In journalism, there is such a thing as agenda-setting – how the mass media — newspapers, radio, and TV, and the plurality of online channels — prioritize the news for publication.
The idea that some news stories would take precedence over others gained credence with thought leaders, Maxwell McCombs and Donald Shaw, during the 1968 US Presidential election. The salience of stories and their placement on the front pages is the standard by which today’s professional media people decide how a story grabs our attention, making them relevant, while others are shoved to the back burner.
When it comes to the coronavirus pandemic or Covid-19 the question of how Western news outlets have prioritized their journalistic reporting out of the African continent needs some scrutiny. The issue in dispute is about how media, in the United States especially, still downplay African achievements while hyping Its failures. As you may, or may not be aware, against the odds, the continent remains standing in the face of Covid-19, despite predictions to the contrary.
The number of cases throughout the continent remains relatively low compared to the rest of the world. Many governments in Africa, including South Africa and Kenya, were the first to reopen their borders to visitors from other parts of the world or to reopen schools again, following a period of lockdowns.
For several months I’ve managed to track some of the Covid-19 reporting or lack thereof on the 54-nation continent by US newspapers and other online publications. I scanned through dozens of publications in the US and around the world to see what is being said about the continent vis-à-vis the pandemic. It is fascinating to see the nature of the attention on how the continent has fared thus far. Meanwhile, in America, the story has almost entirely been about the Trump administration’s abysmal failure to contain the spread of the disease.
While there is plenty of information on the virus and its socio-economic impact on Africa, what I found came mostly from academic institutions, government, and non-governmental organizations, including the so-called Think Tanks. Even while the continent weathered the virus much better than the so-called wealthy and industrialized nations, the reporting focused not on how African governments performed, but instead on the secondary issues stemming from the pandemic, such as the sex trade and prostitution business.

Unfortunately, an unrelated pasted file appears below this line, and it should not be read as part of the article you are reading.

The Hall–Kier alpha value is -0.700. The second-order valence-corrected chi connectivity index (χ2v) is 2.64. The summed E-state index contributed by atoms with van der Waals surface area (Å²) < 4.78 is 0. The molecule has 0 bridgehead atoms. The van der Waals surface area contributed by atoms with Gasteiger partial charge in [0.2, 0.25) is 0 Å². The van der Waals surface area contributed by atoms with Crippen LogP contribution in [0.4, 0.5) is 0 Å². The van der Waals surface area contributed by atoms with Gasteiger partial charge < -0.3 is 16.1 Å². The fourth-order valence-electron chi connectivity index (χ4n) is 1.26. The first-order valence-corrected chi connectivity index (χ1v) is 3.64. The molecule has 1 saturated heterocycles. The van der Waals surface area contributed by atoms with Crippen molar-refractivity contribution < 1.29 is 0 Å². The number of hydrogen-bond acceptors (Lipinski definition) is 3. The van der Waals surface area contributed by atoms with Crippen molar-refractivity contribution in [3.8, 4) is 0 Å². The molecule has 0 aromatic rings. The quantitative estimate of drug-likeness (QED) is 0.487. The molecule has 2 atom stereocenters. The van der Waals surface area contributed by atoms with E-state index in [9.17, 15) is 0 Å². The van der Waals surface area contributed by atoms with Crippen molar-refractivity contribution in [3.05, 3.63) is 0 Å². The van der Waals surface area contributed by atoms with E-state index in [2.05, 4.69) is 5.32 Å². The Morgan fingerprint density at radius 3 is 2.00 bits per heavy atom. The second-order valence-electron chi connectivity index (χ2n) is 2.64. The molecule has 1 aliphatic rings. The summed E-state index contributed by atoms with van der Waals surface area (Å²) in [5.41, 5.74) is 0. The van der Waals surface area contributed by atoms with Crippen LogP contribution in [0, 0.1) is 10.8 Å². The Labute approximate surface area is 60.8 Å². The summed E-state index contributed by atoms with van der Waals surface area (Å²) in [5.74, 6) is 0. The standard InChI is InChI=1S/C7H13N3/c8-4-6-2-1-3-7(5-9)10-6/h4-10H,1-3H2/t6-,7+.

In the cases where there was original reporting, it often reinforced the same sub-text of Africa stereotypes that we often condemn and reject outright, such as Africans walking barefoot in the streets or citizens crowded in slums without running water or electricity.
With a few exceptions of in-depth analysis such as the Voice of America (VOA), US News, The Hill, The Guardian, The Associated Press (AP), NBC News, The Financial Times, CNN, and The Washington Post, the vast majority of media in the US either simply recycled stories from the AP, Reuters, and Agence France-Presse, or ignored the Africa governmental response to the virus entirely.
For a few of the outlets with original reporting on Covid-19, some, such as The Hill and the VOA had not just a single story but multiple stories published over a span of several months. For others such as CNN, even while they published multiple stories on the subject, the reporting was done using people with a better understanding of the continent — Africans themselves who happen to work at the news organization. That was the good news.
On the other hand, when contrasted with US media reporting of the 2014 Ebola epidemic, one thing remained clear: the agendas of some media organizations still remain highly conflicted with their profit agendas, an approach that does not serve the public good.
How the reporting of the Ebola crisis was prioritized, benefited local media in America that made the issue their top story each day. This was done at the expense of African nations that saw a huge decline in their tourism revenues. Also, Americans, many of whom had never heard about Guinea, Liberia, or Sierra Leone, never even bothered to find on the map where these nations were located. Their only knowledge was that the disease came from Africa, and anyone who said they were from Africa became suspected of harboring Ebola.
Isn’t it time for news managers to think differently?
Some 57 years ago, in 1963, it was Bernard Cohen, a famous mass communications researcher preceding McCombs and Shaw, who suggested that the media’s coverage of an issue accords it a direct attribute of importance when the public attention shifts to the subject under the media’s focus. Highly debated among scholars at the time, the agenda-setting theory, posed a simple question: whether or not and to what extent the “media agenda,” the preference for one story over another, affected the “public agenda.” The results showed a correction between the two, meaning whatever stories the media highlighted, those stories gained the public’s attention.
Because the Ebola epidemic drove much of the media agenda in 2014, many Americans were overly concerned about the disease in far-away places which they had little chance of contracting.
But unlike Ebola, Covid-19 in Africa in 2020 and its overall low impact on the continent itself, is not driving US media attention to the continent. But at what expense, one might ask?
The extent of the damage that this kind of unfair and biased reporting causes to the continent is so great to the extent that 31 scholars came together in 1992, and again in 2017, to decry what they consider injustice to an entire continent. In a forward to a book they published, Africa’s Media Image in the 21st Century: From the “Heart of Darkness” to “Africa Rising, Beverly Hawk, the editor, states that “poor news coverage is not a victimless crime.”
The victim here is the African continent.